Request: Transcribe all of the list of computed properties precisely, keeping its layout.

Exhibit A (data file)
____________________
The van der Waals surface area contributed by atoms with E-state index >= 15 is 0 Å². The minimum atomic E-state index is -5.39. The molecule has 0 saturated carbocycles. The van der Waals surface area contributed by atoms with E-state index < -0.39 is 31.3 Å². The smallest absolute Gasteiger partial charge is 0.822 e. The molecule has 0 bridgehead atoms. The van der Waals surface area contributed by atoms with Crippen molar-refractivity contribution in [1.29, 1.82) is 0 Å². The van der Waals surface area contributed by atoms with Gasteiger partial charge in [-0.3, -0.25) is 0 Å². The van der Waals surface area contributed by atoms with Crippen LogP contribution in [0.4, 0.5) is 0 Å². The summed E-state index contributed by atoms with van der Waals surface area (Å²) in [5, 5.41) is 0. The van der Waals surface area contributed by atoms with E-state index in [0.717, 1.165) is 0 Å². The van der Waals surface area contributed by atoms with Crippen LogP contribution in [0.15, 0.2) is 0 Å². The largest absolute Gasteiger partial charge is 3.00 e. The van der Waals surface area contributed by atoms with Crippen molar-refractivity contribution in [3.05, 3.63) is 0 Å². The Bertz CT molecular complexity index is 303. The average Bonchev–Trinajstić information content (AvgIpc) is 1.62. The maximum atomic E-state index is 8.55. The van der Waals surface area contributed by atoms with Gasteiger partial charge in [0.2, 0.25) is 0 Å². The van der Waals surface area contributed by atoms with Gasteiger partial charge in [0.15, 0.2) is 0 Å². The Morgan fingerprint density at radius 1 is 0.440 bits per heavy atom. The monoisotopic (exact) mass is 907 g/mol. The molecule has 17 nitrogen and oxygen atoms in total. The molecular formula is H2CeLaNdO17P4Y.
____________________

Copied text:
The van der Waals surface area contributed by atoms with E-state index >= 15 is 0 Å². The minimum atomic E-state index is -5.39. The molecule has 0 saturated carbocycles. The van der Waals surface area contributed by atoms with E-state index < -0.39 is 31.3 Å². The smallest absolute Gasteiger partial charge is 0.822 e. The molecule has 0 bridgehead atoms. The van der Waals surface area contributed by atoms with Crippen molar-refractivity contribution in [1.29, 1.82) is 0 Å². The van der Waals surface area contributed by atoms with Gasteiger partial charge in [-0.3, -0.25) is 0 Å². The van der Waals surface area contributed by atoms with Crippen LogP contribution in [0.4, 0.5) is 0 Å². The summed E-state index contributed by atoms with van der Waals surface area (Å²) in [5, 5.41) is 0. The van der Waals surface area contributed by atoms with E-state index in [0.717, 1.165) is 0 Å². The van der Waals surface area contributed by atoms with Crippen LogP contribution in [0.15, 0.2) is 0 Å². The largest absolute Gasteiger partial charge is 3.00 e. The van der Waals surface area contributed by atoms with Crippen molar-refractivity contribution in [3.05, 3.63) is 0 Å². The Bertz CT molecular complexity index is 303. The average Bonchev–Trinajstić information content (AvgIpc) is 1.62. The maximum atomic E-state index is 8.55. The van der Waals surface area contributed by atoms with Gasteiger partial charge in [0.2, 0.25) is 0 Å². The van der Waals surface area contributed by atoms with Gasteiger partial charge in [0.15, 0.2) is 0 Å². The Morgan fingerprint density at radius 1 is 0.440 bits per heavy atom. The monoisotopic (exact) mass is 907 g/mol. The molecule has 17 nitrogen and oxygen atoms in total. The molecular formula is H2CeLaNdO17P4Y.